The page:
What if I have a disability?
We welcome applications from disabled students. Please get in touch with us early in your preparation to discuss any support that the College or University could provide, either at the selection stage, or on entry. You may also wish to contact the Cambridge Disability Resource Centre.
Do I need IELTS?
If you do not have a lengthy history of education in English, we will ask for evidence of your competence in the language prior to admission. For some European students, this may consist of a high grade in the English component of your school-leaving qualification. For other students, it may take the form of an IELTS qualification, with an overall grade of 7.5 or above (and 7.0 in each element), or a Cambridge Certificate of Proficiency in English at grade A. We routinely include IELTS in offers to candidates from non English-speaking countries, requiring Tier 4 Visas.
Should I take A-levels?
The majority of school leavers come to Cambridge with A-levels (or an international equivalent), and in some subjects it is difficult to identify alternative qualifications that offer comparable breadth and rigour. We understand that the options for A-level study available in the Further Education sector can be limited, and the costs associated with A-level study in the private sector, high, so will take this into account when setting offers. However, please be aware that for scientists, in particular, one or more appropriate A-levels may remain the best way to demonstrate that you have the knowledge necessary to thrive here, and check the requirements for your chosen subject carefully.
What about A-level practicals?
Many applicants to Lucy Cavendish study for science A-levels with distance learning providers such as the National Extension College, Open Study College, Oxford Learning College, and UK Learning College, and such applicants can find it particularly difficult to access science practicals. We do expect students to complete the practical element of the A-level, wherever possible, and it is essential that you gain some experience of practical and experimental science as part of your preparation for University. We will, however, make offers based on the theoretical components of A-levels only, in certain cases, and welcome requests for advice in this area.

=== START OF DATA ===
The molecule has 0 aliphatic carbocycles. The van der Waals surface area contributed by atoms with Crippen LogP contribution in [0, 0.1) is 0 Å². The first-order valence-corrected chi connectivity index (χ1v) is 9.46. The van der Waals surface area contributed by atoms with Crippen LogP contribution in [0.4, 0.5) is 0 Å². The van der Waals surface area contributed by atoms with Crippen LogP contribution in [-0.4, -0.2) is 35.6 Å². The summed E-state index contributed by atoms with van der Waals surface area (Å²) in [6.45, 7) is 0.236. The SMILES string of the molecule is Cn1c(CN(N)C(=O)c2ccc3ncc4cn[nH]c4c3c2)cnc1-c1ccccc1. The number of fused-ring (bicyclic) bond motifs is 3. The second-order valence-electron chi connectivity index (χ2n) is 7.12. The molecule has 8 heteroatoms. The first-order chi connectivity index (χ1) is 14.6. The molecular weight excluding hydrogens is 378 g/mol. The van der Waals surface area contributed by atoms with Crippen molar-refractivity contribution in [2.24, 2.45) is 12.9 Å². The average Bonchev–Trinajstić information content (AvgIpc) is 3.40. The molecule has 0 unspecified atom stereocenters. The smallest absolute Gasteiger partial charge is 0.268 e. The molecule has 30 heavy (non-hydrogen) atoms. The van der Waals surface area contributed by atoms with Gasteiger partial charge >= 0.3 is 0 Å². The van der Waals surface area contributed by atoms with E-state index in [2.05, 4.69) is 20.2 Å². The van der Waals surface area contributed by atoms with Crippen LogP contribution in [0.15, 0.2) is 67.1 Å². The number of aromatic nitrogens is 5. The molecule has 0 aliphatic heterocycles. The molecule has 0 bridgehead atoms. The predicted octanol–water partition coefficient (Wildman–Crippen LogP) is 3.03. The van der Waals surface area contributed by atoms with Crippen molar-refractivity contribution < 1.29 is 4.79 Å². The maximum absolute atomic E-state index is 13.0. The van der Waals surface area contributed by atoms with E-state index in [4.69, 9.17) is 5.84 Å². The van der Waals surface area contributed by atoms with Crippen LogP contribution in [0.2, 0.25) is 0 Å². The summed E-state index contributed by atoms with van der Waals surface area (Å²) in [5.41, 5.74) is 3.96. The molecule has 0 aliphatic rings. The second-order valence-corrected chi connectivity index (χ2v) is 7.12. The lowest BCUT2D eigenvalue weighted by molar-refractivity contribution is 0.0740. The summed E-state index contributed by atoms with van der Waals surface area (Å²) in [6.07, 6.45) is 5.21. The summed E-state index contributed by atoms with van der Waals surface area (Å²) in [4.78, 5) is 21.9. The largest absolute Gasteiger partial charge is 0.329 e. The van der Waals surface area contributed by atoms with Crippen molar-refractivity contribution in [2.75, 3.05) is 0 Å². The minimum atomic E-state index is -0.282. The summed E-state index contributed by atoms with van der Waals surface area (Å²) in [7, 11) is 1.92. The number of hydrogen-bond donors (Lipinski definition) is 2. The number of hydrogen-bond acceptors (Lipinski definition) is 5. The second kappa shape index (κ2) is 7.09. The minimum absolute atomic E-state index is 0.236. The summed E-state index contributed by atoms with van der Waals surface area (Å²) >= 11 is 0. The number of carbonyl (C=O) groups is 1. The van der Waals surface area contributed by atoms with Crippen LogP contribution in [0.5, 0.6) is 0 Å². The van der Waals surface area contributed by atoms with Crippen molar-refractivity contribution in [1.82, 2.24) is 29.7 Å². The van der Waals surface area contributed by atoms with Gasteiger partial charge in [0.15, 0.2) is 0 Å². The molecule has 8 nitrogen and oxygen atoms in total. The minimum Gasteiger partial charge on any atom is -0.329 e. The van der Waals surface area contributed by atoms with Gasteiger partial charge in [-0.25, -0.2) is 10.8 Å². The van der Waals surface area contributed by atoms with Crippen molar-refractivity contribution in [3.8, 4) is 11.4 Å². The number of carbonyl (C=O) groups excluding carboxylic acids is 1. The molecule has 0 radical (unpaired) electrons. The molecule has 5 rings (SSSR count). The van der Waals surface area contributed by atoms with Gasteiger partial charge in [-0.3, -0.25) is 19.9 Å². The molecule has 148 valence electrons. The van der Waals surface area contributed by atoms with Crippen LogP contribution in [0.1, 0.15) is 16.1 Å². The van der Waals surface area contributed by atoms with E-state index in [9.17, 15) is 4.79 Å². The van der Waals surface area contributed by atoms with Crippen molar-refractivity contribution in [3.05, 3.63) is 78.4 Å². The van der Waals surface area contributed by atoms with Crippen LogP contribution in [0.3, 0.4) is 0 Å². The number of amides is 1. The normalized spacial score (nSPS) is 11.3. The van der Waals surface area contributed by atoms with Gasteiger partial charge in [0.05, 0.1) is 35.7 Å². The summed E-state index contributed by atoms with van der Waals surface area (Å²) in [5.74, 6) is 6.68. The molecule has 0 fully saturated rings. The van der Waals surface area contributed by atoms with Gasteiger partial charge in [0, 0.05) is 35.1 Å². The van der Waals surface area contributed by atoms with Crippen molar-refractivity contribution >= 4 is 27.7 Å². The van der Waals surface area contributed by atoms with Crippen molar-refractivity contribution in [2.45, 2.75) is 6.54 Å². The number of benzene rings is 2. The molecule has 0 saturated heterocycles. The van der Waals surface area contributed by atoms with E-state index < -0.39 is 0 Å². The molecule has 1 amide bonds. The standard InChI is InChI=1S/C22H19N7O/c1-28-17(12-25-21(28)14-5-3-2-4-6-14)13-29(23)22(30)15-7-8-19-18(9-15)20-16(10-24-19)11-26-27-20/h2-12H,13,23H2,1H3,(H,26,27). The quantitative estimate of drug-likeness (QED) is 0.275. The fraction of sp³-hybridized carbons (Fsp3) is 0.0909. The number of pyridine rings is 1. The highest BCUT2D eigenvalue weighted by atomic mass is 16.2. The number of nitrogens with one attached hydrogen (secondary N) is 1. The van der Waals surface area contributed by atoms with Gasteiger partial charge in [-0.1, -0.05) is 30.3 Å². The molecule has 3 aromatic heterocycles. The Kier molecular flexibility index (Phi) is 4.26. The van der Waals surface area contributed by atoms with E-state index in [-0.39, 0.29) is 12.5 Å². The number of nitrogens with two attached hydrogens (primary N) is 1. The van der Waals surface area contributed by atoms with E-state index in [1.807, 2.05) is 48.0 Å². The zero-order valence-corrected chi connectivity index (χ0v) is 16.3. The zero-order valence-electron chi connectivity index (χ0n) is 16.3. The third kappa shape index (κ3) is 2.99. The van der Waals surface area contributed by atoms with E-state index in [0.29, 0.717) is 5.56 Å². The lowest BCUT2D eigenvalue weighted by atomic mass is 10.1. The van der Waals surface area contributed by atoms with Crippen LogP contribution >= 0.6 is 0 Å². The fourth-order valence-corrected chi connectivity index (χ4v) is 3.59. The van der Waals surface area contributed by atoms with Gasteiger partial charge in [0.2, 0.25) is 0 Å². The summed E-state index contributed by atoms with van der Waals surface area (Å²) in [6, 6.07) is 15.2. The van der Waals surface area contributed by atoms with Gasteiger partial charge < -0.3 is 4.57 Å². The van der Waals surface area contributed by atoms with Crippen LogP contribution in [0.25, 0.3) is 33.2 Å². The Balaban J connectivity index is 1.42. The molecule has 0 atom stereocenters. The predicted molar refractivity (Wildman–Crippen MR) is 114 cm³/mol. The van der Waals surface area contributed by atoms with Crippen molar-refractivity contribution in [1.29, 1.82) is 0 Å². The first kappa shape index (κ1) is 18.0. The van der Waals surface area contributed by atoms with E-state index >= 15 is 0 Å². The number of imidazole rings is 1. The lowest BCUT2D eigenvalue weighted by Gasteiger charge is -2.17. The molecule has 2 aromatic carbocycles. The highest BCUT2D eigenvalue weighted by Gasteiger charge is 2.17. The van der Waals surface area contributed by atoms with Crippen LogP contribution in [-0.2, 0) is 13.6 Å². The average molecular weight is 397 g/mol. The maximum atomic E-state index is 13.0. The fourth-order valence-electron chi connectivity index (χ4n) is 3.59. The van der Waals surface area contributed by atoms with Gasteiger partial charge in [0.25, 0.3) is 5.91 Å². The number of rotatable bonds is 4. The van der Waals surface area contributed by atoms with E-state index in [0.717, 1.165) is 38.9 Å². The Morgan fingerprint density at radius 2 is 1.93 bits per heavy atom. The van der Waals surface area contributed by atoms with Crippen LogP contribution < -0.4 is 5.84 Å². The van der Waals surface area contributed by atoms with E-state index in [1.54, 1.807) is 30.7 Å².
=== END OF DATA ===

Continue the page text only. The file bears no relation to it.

Do I have to supply UMS?
We expect all applicants using A- or AS-Levels as partial or primary proof of academic achievement to supply UMS, including prospective affiliated students.
What are the alternatives to A-levels?
Applicants to Lucy Cavendish are often enrolled on Access to Higher Education Diplomas, and these can be a good choice if you lack confidence in basic study skills or are undecided as to which subject you wish to take at university. However, Access Diplomas do vary, and you should ensure the course you follow contains a serious examination element, as well as permitting in-depth study in the area(s) that most interest you. We regularly receive applications from students who have taken Foundation Years or a Certificate in Higher Education, and are happy to advise on the suitability of any course (or mixture of courses) as preparation for Cambridge. Note that the University does not accept Access Diplomas alone for entry to Economics or any science degree, other than Psychological and Behavioural Sciences.
What about Open University credits?